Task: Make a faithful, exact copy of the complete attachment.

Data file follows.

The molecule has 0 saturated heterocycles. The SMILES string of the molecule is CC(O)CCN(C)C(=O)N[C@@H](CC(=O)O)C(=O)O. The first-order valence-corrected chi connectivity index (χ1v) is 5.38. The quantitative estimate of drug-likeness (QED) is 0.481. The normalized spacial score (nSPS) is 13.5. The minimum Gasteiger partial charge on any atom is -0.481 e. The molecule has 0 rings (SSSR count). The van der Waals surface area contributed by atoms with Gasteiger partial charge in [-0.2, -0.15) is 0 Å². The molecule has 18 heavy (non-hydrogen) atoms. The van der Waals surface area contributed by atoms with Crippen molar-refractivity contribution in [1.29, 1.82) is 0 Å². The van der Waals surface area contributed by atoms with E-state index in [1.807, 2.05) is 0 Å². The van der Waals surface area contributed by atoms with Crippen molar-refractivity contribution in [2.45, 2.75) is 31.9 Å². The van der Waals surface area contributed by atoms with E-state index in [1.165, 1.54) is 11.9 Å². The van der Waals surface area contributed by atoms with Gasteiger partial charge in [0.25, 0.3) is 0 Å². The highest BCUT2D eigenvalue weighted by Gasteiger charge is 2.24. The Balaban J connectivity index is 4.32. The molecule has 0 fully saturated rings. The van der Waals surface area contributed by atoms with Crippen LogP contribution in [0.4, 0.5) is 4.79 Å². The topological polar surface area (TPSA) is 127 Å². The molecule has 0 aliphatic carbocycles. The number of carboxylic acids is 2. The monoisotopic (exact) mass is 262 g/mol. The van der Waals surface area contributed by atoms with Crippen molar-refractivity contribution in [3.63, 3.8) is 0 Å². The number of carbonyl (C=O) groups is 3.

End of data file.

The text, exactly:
The molecule has 0 saturated heterocycles. The SMILES string of the molecule is CC(O)CCN(C)C(=O)N[C@@H](CC(=O)O)C(=O)O. The first-order valence-corrected chi connectivity index (χ1v) is 5.38. The quantitative estimate of drug-likeness (QED) is 0.481. The normalized spacial score (nSPS) is 13.5. The minimum Gasteiger partial charge on any atom is -0.481 e. The molecule has 0 rings (SSSR count). The van der Waals surface area contributed by atoms with Gasteiger partial charge in [-0.2, -0.15) is 0 Å². The molecule has 18 heavy (non-hydrogen) atoms. The van der Waals surface area contributed by atoms with Crippen molar-refractivity contribution in [1.29, 1.82) is 0 Å². The van der Waals surface area contributed by atoms with E-state index in [1.807, 2.05) is 0 Å². The van der Waals surface area contributed by atoms with Crippen molar-refractivity contribution in [2.45, 2.75) is 31.9 Å². The van der Waals surface area contributed by atoms with E-state index in [1.165, 1.54) is 11.9 Å². The van der Waals surface area contributed by atoms with Gasteiger partial charge in [0.25, 0.3) is 0 Å². The highest BCUT2D eigenvalue weighted by Gasteiger charge is 2.24. The Balaban J connectivity index is 4.32. The molecule has 0 fully saturated rings. The van der Waals surface area contributed by atoms with Crippen LogP contribution in [0.4, 0.5) is 4.79 Å². The topological polar surface area (TPSA) is 127 Å². The molecule has 0 aliphatic carbocycles. The number of carboxylic acids is 2. The monoisotopic (exact) mass is 262 g/mol. The van der Waals surface area contributed by atoms with Crippen molar-refractivity contribution in [3.63, 3.8) is 0 Å². The number of carbonyl (C=O) groups is 3.